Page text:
Yes I will give out the cult question as an 'extra credit' task for the kids to explain using the social identity theory of prejudice.... I was thinking that I would add football hooliganism to the question to make the addition more subtle... see below:
Ninety eighty four is a book that I have yet to read, however when I said that I wanted to leave the jdubs my best friend mentioned it to me and said that she understood my doubts having read that book. However she unfortunately stayed in the religion until recently when she was disfellowshipped. Unfortunately she is intent on getting reinstated .
Mad-JW w hat did I do to provoke you and warrant such a negative response???? this site has some very angry people as well as some amazing people - I am upset by your abuse.
This is the question and potential answer:
The social approach offers concepts and ideas that can help to explain both football hooliganism and cult behaviour. Compare these two issues for society, considering how the social approach can help to explain why such behaviours, which seem to threaten social stability, come about.
Extension question answer
Football hooliganism is found when two (or more) sets of supporters turn against one another and are violent.
The groups are football supporters, usually of two opposing teams though a group following one team can still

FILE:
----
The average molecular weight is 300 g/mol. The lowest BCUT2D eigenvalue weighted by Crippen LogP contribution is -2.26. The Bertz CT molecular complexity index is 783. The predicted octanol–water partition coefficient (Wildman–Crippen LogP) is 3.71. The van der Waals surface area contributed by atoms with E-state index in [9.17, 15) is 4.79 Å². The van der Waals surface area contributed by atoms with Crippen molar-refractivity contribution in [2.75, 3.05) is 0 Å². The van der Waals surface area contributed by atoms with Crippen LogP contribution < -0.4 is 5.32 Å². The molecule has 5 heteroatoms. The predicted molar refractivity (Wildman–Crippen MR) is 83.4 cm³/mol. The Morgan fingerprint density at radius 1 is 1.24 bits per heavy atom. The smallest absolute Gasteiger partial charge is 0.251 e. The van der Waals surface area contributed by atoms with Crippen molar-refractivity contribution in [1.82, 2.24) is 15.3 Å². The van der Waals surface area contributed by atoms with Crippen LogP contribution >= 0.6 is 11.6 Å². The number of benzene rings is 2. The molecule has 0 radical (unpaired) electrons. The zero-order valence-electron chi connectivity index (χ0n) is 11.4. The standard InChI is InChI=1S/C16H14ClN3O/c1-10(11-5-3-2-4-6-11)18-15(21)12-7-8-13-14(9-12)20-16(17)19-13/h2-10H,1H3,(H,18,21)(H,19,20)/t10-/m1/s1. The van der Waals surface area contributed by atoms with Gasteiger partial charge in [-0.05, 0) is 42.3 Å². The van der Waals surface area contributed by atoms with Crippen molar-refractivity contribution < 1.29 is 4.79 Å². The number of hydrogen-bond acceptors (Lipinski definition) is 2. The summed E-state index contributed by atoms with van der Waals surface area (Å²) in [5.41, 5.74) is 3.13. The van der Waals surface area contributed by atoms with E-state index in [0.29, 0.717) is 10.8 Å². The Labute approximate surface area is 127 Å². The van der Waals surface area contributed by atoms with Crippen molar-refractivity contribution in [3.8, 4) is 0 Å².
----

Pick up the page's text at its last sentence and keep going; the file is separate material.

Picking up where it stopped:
behave in a ‘hooligan’ manner by disrupting others in a town or engaging in vandalism.
Cult behaviour is when
a group of people follow a leader, who is often charismatic, and give up their previous life to obey the leader’s
Football violence can disrupt many different members of society because it can be in the streets and
involve passers by, whereas cult behaviour is confined usually to a segregated group of people and does not
harm anyone else.
Of course families are split up by cult membership, so in that way others are harmed.
Both football violence and cult behaviour involves at least one group so they both look at group behaviour.
A cult tends to be one group against the rest of society, which is an in-group/out-group situation and football
hooligans are often from two different groups of supporters, again an in-group/out-group situation,
identity theory (SIT) can help to explain both issues.
SIT says that in-groups are formed firstly because people categorise others into groups. A cult is a recognised
group and so are football teams and their supporters, so both issues start with categorisation into groups.
Then members of a group identify with that group and take on their roles and behaviours. Football supporters
wear the colours of their team, which identifies them, and also they take on norms such as behaving badly.
Cult members also identify with their cult’s rules, to the extent of turning away from previous norms and values,
so in this way too cults and football hooliganism have things in common.
The final part of SIT is where there
is a comparison between the groups. Football supporters compare themselves with the other team’s supporters
and prejudice occurs, as predicted by SIT. Cults too compare themselves with main society, preferring their own
group, so there are comparisons there as well.
So SIT explains how both cults and football violence come about, through prejudice against an out-group and
Social conflict theory says that prejudice occurs when there is conflict or competition
between groups, which explains the football violence more than cults because cults do not usually engage in
conflict with other groups in society.